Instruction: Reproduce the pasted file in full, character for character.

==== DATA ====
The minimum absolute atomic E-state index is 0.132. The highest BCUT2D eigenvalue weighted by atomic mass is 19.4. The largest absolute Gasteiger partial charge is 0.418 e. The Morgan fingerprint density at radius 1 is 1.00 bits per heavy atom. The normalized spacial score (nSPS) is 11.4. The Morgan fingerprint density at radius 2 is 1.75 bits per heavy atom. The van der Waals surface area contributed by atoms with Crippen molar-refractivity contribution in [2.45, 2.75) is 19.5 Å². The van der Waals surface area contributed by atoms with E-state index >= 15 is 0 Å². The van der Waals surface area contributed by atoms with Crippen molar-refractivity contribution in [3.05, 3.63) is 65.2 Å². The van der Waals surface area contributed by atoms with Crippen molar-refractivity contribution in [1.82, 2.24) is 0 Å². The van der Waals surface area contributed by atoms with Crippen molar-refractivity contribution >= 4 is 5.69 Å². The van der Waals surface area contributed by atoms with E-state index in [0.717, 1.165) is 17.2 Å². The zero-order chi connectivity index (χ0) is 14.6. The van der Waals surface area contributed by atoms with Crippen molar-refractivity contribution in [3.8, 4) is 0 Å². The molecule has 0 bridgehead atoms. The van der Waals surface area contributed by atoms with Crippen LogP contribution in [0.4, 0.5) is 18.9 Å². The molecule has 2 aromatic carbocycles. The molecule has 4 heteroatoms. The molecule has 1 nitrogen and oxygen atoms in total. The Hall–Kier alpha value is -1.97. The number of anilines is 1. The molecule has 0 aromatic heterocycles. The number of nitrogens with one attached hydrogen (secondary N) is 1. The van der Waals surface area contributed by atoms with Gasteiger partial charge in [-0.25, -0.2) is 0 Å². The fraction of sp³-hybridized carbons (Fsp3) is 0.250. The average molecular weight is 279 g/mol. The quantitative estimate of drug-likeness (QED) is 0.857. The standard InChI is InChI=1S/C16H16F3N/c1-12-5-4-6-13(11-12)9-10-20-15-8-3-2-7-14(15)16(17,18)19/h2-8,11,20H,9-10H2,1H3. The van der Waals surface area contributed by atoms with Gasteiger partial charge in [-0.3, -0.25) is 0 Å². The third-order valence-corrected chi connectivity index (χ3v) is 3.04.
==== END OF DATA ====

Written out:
The minimum absolute atomic E-state index is 0.132. The highest BCUT2D eigenvalue weighted by atomic mass is 19.4. The largest absolute Gasteiger partial charge is 0.418 e. The Morgan fingerprint density at radius 1 is 1.00 bits per heavy atom. The normalized spacial score (nSPS) is 11.4. The Morgan fingerprint density at radius 2 is 1.75 bits per heavy atom. The van der Waals surface area contributed by atoms with Crippen molar-refractivity contribution in [2.45, 2.75) is 19.5 Å². The van der Waals surface area contributed by atoms with E-state index >= 15 is 0 Å². The van der Waals surface area contributed by atoms with Crippen molar-refractivity contribution in [3.05, 3.63) is 65.2 Å². The van der Waals surface area contributed by atoms with Crippen molar-refractivity contribution in [1.82, 2.24) is 0 Å². The van der Waals surface area contributed by atoms with Crippen molar-refractivity contribution >= 4 is 5.69 Å². The van der Waals surface area contributed by atoms with E-state index in [0.717, 1.165) is 17.2 Å². The zero-order chi connectivity index (χ0) is 14.6. The van der Waals surface area contributed by atoms with Crippen molar-refractivity contribution in [3.8, 4) is 0 Å². The molecule has 0 bridgehead atoms. The van der Waals surface area contributed by atoms with Crippen LogP contribution in [0.4, 0.5) is 18.9 Å². The molecule has 2 aromatic carbocycles. The molecule has 4 heteroatoms. The molecule has 1 nitrogen and oxygen atoms in total. The Hall–Kier alpha value is -1.97. The number of anilines is 1. The molecule has 0 aromatic heterocycles. The number of nitrogens with one attached hydrogen (secondary N) is 1. The van der Waals surface area contributed by atoms with Gasteiger partial charge in [-0.25, -0.2) is 0 Å². The fraction of sp³-hybridized carbons (Fsp3) is 0.250. The average molecular weight is 279 g/mol. The quantitative estimate of drug-likeness (QED) is 0.857. The standard InChI is InChI=1S/C16H16F3N/c1-12-5-4-6-13(11-12)9-10-20-15-8-3-2-7-14(15)16(17,18)19/h2-8,11,20H,9-10H2,1H3. The van der Waals surface area contributed by atoms with Gasteiger partial charge in [-0.3, -0.25) is 0 Å². The third-order valence-corrected chi connectivity index (χ3v) is 3.04.